Planned closure - NCAR Mesa Lab Road & Facilities - July 4 at 4 pm more info>
- UCAR Home
- About Us
- For Staff
August 31, 2011 | A UCAR leader who traveled the globe for decades, laying the groundwork for atmospheric field projects, has passed from the scene. Gene Martin, director of JOSS, died on August 3 after a brief illness. Gene came to NCAR in 1978 and was a key member of JOSS’s staff for many years.
“Gene was well known to scientists throughout the UCAR community for his service and support to the community, “ says Jack Fellows, UCP director. “He will be greatly missed.”
Gene grew up in Sterling, Colorado, and held a degree from CU-Boulder in classical piano. He began his career as an administrative assistant to Walter Orr Roberts, NCAR’s first director. In 1982, Karyn Sawyer hired him to work in the International Program Office, the precursor to JOSS and one of UCP’s first programs.
“Together we built the office that became JOSS,” Karyn says. “We traveled all over the world together—Africa, India, China, South America, Europe. We were a great team and great friends.”
Karyn says that Gene was known for his ability to improvise and get difficult tasks accomplished, often in foreign destinations. “If he’d never done something before, you could ask him to do it and he’d go get it done, even in cultures that he wasn’t familiar with,” she says. “He was really dedicated to his job.”
Gene and Karyn liked to joke that they’d adopted each other as siblings, Karyn says, which meant that she got to experience his gregarious nature and sense of humor up close. “He called me at 3 a.m. once from Guam yelling at me that there were tree snakes everywhere,” she recalls. “I told him to buy an umbrella and hung up the phone.”
Gene became JOSS deputy director and, when Karyn moved to EOL in 2005, assumed the director role. He was known among his staff and colleagues for being outgoing, straightforward, and funny.
“You always knew where you stood with Gene,” says Bob Wiley, UCAR’s occupational health and ergonomics program manager. “He was open, honest, direct, and had high expectations. He was very passionate and cared a lot about his staff.”
Bob met Gene on his first two weeks on the job at UCAR, about ten years ago. When Gene, an avid fly fisherman, learned that Bob had a small business designing lures, they became fishing partners. Bob recalls that the first time they went fishing, at Honholz Lakes in the Cache la Poudre area near where Gene had a cabin, the fishing started out slow. He attached one of his custom flies and the two ended up having a banner day, fishing until after dark. Still, it was Gene’s green chili at the cabin afterward that made the day.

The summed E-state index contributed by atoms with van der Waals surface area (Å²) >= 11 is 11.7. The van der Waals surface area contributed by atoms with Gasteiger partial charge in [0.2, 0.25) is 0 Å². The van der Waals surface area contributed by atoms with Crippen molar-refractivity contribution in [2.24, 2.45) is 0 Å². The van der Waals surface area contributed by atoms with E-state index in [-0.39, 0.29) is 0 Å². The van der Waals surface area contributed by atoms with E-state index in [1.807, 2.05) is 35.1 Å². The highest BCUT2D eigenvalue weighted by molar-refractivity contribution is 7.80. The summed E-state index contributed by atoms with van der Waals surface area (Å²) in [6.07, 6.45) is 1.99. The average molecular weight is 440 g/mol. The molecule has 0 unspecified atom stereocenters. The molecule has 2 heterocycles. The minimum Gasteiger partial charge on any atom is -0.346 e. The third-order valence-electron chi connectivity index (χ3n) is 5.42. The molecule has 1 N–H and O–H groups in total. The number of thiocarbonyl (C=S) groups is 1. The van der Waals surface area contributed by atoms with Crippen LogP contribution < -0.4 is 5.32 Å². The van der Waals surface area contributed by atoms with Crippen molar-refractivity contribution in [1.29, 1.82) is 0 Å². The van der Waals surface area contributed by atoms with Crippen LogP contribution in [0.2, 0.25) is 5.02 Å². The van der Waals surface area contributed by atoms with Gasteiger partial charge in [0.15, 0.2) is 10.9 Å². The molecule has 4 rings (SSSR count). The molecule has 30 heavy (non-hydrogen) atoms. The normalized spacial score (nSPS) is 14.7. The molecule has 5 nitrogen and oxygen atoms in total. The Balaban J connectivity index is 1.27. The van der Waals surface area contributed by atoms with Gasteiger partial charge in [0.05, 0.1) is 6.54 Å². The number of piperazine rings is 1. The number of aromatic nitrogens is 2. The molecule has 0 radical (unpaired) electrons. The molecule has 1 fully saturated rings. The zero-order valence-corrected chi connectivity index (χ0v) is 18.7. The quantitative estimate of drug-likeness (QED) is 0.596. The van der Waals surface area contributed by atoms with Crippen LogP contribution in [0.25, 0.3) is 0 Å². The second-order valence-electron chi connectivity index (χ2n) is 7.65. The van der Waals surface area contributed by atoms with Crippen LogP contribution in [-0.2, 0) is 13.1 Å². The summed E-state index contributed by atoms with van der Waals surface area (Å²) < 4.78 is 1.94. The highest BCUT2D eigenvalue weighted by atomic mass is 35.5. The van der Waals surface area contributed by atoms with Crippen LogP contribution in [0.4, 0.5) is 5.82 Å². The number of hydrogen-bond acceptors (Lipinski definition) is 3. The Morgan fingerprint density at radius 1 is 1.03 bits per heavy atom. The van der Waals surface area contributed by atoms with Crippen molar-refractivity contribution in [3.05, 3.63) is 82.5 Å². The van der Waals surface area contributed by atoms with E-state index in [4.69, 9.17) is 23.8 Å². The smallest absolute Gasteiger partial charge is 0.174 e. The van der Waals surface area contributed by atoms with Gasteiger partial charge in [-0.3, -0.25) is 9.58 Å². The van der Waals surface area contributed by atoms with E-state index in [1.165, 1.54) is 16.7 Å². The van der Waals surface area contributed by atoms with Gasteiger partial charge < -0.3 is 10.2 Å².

“I told him that from now on I’m coming back for the green chili, not the fishing,” Bob says, adding that he and Gene fished every autumn after that.
Gene’s staff in JOSS especially enjoyed his sense of humor. They took to calling him “Cat Lady,” due to his love for his four cats, and produced digitally manipulated photos of him with the cats.
Chrystal Pene, who worked as Gene’s administrative assistant starting in 1997, recalls the time when a JOSS staff member hid a “flatulence machine” behind Gene’s computer. “We kept hitting the remote control from the other room and laughing,” she says. “Gene thought that the noise was coming from his phone.”
JOSS staff have erected a small shrine to Gene on the third floor of FLA. The display includes the infamous flatuence machine and a collection of gag gifts from Gene’s surprise 60th birthday party.
“He really looked out for his staff, making our jobs easier and more efficient,” Chrystal says. “He was a great boss and I’m really going to miss him.”
Contributions in Gene’s name are being accepted at the Wild Animal Sanctuary.